Bush stumping for liability reform in "judicial hellhole"
■ The president stresses the need for a $250,000 cap on noneconomic damages.
By Tanya Albert amednews correspondent — Posted Jan. 24, 2005
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President Bush wasted no time this year in bringing medical liability reform to the forefront.
For his first trip of 2005, he chose Madison County, Ill. -- the county that the American Tort Reform Assn. for the past two years named the nation's No. 1 "judicial hellhole" because of its high lawsuit rate.
"America's health care professionals should be focused on fighting illnesses, not on fighting lawsuits," Bush said, drawing applause from the audience of doctors. "Junk lawsuits change the way docs do their job. Instead of trying to heal the patients, doctors try not to get sued. Makes sense, doesn't it? If you're worried about getting sued, you do everything you can to make sure you don't get sued."
During his Jan. 5 speech, which came just before Congress was to start its new session, Bush asked lawmakers to send him a meaningful medical liability bill in 2005. He targeted that message in particular to the Senate. The House during the last session passed tort reform twice; the Senate failed to act because there weren't enough votes to prevent a filibuster.
Bush's position mirrors the American Medical Association's stance. Tort reform that includes a $250,000 noneconomic damages cap is the AMA's highest legislative priority.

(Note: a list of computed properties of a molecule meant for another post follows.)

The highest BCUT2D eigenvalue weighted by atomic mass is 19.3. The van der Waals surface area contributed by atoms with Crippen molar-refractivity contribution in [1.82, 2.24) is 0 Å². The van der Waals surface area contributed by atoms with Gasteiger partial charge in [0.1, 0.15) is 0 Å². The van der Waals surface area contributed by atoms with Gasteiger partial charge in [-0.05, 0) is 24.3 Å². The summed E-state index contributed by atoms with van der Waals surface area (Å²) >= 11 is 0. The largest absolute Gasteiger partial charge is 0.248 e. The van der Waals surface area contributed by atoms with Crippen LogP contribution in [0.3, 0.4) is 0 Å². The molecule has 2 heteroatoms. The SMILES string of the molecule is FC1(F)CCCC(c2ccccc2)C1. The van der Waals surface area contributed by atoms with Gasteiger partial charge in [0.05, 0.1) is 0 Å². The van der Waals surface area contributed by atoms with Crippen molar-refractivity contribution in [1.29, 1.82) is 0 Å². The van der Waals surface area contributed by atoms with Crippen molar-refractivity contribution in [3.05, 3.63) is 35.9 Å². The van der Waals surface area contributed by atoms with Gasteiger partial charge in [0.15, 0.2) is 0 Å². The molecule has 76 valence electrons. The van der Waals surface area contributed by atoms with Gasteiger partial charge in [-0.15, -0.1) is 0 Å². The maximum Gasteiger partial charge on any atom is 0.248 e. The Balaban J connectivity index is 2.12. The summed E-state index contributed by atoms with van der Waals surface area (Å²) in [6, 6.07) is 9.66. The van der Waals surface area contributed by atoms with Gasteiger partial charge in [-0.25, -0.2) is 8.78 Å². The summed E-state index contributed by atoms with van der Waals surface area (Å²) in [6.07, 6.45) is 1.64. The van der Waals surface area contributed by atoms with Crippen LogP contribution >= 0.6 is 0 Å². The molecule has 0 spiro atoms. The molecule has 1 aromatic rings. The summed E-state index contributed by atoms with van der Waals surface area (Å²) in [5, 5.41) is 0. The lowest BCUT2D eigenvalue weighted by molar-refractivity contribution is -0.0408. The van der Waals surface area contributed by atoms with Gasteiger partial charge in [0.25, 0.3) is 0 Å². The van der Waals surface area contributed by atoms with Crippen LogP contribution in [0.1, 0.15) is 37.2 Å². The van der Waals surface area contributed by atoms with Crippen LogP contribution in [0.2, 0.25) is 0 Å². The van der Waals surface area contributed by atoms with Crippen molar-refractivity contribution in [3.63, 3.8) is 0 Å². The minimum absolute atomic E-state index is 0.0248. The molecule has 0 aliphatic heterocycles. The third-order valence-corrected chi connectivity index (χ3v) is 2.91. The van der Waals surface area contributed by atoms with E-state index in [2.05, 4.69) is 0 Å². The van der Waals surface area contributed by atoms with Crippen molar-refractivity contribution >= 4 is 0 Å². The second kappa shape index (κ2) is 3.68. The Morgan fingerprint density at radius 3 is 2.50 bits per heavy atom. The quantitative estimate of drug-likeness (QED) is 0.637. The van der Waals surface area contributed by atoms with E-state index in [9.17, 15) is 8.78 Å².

AMA President John C. Nelson, MD, MPH, said Bush's timing reaffirms the importance of the need for federal liability reforms.
"It shows that he is serious about doing something about the issue," Dr. Nelson pointed out. "It bodes very well for the physicians and patients of America."
Illinois physicians also hope that the high-profile visit will spur the Illinois Legislature to pass reforms this year. The state is one of 20 that the AMA lists as being in a full-blown medical liability insurance crisis.
"Illinois cannot afford a 'three-peat' of its unflattering designation," said Kenneth J. Printen, MD, president of the Illinois State Medical Society, referring to Madison County's "judicial hellhole" ranking.
But trial lawyers warn that the president's proposed reforms won't help fix the system.
Todd A. Smith, president of the Assn. of Trial Lawyers of America, said Bush is diverting attention from real problems, including uninsured Americans and medical errors.
"While perpetuating myths, President Bush unashamedly advocates legislation that would protect insurance industry profits and prohibit any punishment for the makers of dangerous drugs like Vioxx, while penalizing your mother for being abused in a nursing home or your daughter for having her baby killed by medical malpractice," Smith said.